Meet: Deaf health campaigner Ian Crimond – “It’s shocking that so many GPs are ignoring the Equality Act”

Posted on January 28, 2013

Deaf health campaigner Ian Crimond’s Deaf Access Research Group has recently researched health providers, GP surgeries, out-of-hours GP services and the experience of Deaf users of those services in Wales. Deaf access to GPs is a growing issue, since last week, research suggested that 28% of deaf people left their doctor unsure of their diagnosis.

Crimond’s research focuses on the first contact Deaf people make with a service – booking an appointment. The aim is to examine to what extent service providers in Wales are complying with the relevant sections of the Equality Act, specifically those referring to the need to make “ reasonable adjustments “ in order to access a particular service. The research looked at hundreds of GP surgeries, and found that 90% of them did not offer an alternative method of booking an appointment (other than using the phone). We interviewed him to find out more.

Tell us about you. Who are you, and how long have you been deaf?

I first became aware of my deafness while I was at University in the late 70′s and unfortunately I failed my medical for my first teaching job. I had a second medical and this time the doctor was much older, deaf and from the same part of Scotland as myself, so he just passed me. Once you pass, the teaching establishment never test you again!

Hearing aids are not suitable for my type of deafness and they just don’t work. In 2000 I retired from university teaching and moved to the Lincolnshire coast. I soon discovered that if I needed to see a GP, because I can’t hear on the phone, I had to go to the surgery to make an appointment and then go back for the appointment itself.

I was advised that my surgery and Primary Care Trust (PCT) were in breach of the Disability Discrimination Act (now the Equality Act) because of their failure to make reasonable adjustments/provide alternative methods of accessing a service. So we went to court. In week one, the PCT compensated me and bought me a screen phone. In week two, the GP surgery also settled.

How was the group set up?

I set up the Deaf Access Research Group (DARG) in January 2012. From a psychological perspective people pay more attention to the name DARG than had it just been my name!

How many of these kinds of surveys have you done?

The Wales report was my first research report as I could just about mange researching 700 GP surgeries. England has just under 9000 and Scotland has 1100, so it was easier to focus on Wales. I also have many Welsh deaf colleagues.

What is the most shocking piece of information in the survey, in your view?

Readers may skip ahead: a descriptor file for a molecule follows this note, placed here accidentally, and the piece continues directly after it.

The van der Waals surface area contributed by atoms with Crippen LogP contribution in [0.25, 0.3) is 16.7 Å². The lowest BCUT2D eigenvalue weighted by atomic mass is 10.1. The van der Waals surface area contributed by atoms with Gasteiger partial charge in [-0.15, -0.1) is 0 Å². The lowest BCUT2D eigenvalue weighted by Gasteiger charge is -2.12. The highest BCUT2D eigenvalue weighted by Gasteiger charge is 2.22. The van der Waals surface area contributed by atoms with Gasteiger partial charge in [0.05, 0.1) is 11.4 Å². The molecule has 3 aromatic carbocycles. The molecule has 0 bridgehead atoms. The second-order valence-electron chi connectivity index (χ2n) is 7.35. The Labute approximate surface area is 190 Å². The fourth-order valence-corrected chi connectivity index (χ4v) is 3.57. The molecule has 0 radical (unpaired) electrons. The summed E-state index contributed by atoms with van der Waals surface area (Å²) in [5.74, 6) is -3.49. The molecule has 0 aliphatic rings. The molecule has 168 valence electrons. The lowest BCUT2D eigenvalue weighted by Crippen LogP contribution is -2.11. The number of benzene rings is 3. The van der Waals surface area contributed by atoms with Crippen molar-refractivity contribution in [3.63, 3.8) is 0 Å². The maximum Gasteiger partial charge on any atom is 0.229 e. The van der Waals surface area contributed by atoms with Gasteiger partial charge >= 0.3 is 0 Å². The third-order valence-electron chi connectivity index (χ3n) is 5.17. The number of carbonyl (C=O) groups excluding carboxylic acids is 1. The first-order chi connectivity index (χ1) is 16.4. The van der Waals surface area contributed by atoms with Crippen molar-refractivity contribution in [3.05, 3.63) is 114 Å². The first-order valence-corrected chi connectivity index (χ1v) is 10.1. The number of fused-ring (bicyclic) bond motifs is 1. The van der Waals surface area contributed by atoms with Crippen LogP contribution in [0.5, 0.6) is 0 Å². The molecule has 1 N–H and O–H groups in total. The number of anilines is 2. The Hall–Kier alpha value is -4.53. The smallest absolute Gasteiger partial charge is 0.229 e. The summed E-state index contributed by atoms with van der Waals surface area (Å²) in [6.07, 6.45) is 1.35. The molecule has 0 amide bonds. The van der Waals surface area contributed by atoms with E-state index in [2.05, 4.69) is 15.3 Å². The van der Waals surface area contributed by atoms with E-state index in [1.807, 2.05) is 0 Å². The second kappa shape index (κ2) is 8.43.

I think the most shocking fact was the sheer scale of the problem. The fact that so many GP surgeries are ignoring the Equality Act and giving deaf people a really bad deal. I also had records of over 1500 people who had had problems with health services, via emails, forums and internet messageboards. That drove me to do the study – especially the story of one woman who told me she had sat by her husband’s bedside as he died.

How does it make you feel about the Equality Act?

In my view the Equality Act is simply not working when so many NHS bodies ignore it and very very few deaf people can either afford to take legal action or have the knowledge of how to go about it. I think the Equality Act’s sections on goods and services needs to be part of criminal law not civil law, and I really believe that more and more deaf people need to campaign or take legal action on this issue.

NHS Direct, and out of hours GP services are all phone only. That is a national disgrace.

What’s next for DARG?

DARG has now been joined by another campaigner from Wales and an IT specialist, and a few more think tank colleagues are helping to supply information.
I am just about to start our second study into the out of hours GP service in England , but as so many are run by private companies who are refusing Freedom of Information requests for data and information, it will be some time before this study is completed.

Far far too many out of hours services go by different names – such as ‘urgent care units,’ ‘walk in service,’ ‘minor accident unit’ and so on. A large number have been disguised behind A&E units, so its hard to track some of them down. The Quality Care Commission have shocked me by telling me how many out of hours private providers have failed their tests.

To download the report, go to:

You can now follow DARG on Twitter:<

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